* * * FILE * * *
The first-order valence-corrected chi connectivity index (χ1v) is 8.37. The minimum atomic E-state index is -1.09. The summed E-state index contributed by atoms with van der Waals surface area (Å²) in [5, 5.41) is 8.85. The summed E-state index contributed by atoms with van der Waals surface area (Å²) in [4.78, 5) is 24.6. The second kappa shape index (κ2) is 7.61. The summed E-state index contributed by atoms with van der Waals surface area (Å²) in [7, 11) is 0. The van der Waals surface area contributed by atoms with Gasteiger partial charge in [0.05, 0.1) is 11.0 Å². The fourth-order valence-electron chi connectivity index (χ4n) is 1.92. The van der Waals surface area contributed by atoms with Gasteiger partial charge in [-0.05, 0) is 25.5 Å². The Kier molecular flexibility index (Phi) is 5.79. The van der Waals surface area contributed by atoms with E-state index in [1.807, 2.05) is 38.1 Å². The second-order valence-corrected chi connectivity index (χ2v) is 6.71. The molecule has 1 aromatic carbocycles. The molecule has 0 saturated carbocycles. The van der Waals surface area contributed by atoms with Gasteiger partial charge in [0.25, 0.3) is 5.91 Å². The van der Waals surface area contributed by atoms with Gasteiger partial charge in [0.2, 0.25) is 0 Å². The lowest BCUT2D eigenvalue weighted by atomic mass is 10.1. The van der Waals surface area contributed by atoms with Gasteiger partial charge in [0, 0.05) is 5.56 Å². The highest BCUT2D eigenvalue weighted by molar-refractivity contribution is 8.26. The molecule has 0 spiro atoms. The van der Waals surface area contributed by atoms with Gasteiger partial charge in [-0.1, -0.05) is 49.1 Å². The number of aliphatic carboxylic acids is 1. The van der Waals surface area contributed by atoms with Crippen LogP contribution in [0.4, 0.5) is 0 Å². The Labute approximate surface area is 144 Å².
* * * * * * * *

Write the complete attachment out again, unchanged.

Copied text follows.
The first-order valence-corrected chi connectivity index (χ1v) is 8.37. The minimum atomic E-state index is -1.09. The summed E-state index contributed by atoms with van der Waals surface area (Å²) in [5, 5.41) is 8.85. The summed E-state index contributed by atoms with van der Waals surface area (Å²) in [4.78, 5) is 24.6. The second kappa shape index (κ2) is 7.61. The summed E-state index contributed by atoms with van der Waals surface area (Å²) in [7, 11) is 0. The van der Waals surface area contributed by atoms with Gasteiger partial charge in [0.05, 0.1) is 11.0 Å². The fourth-order valence-electron chi connectivity index (χ4n) is 1.92. The van der Waals surface area contributed by atoms with Gasteiger partial charge in [-0.05, 0) is 25.5 Å². The Kier molecular flexibility index (Phi) is 5.79. The van der Waals surface area contributed by atoms with E-state index in [1.807, 2.05) is 38.1 Å². The second-order valence-corrected chi connectivity index (χ2v) is 6.71. The molecule has 1 aromatic carbocycles. The molecule has 0 saturated carbocycles. The van der Waals surface area contributed by atoms with Gasteiger partial charge in [0.25, 0.3) is 5.91 Å². The van der Waals surface area contributed by atoms with Gasteiger partial charge in [0.2, 0.25) is 0 Å². The lowest BCUT2D eigenvalue weighted by atomic mass is 10.1. The van der Waals surface area contributed by atoms with Gasteiger partial charge in [0, 0.05) is 5.56 Å². The highest BCUT2D eigenvalue weighted by molar-refractivity contribution is 8.26. The molecule has 0 spiro atoms. The van der Waals surface area contributed by atoms with Gasteiger partial charge in [-0.1, -0.05) is 49.1 Å². The number of aliphatic carboxylic acids is 1. The van der Waals surface area contributed by atoms with Crippen LogP contribution in [0.4, 0.5) is 0 Å². The Labute approximate surface area is 144 Å².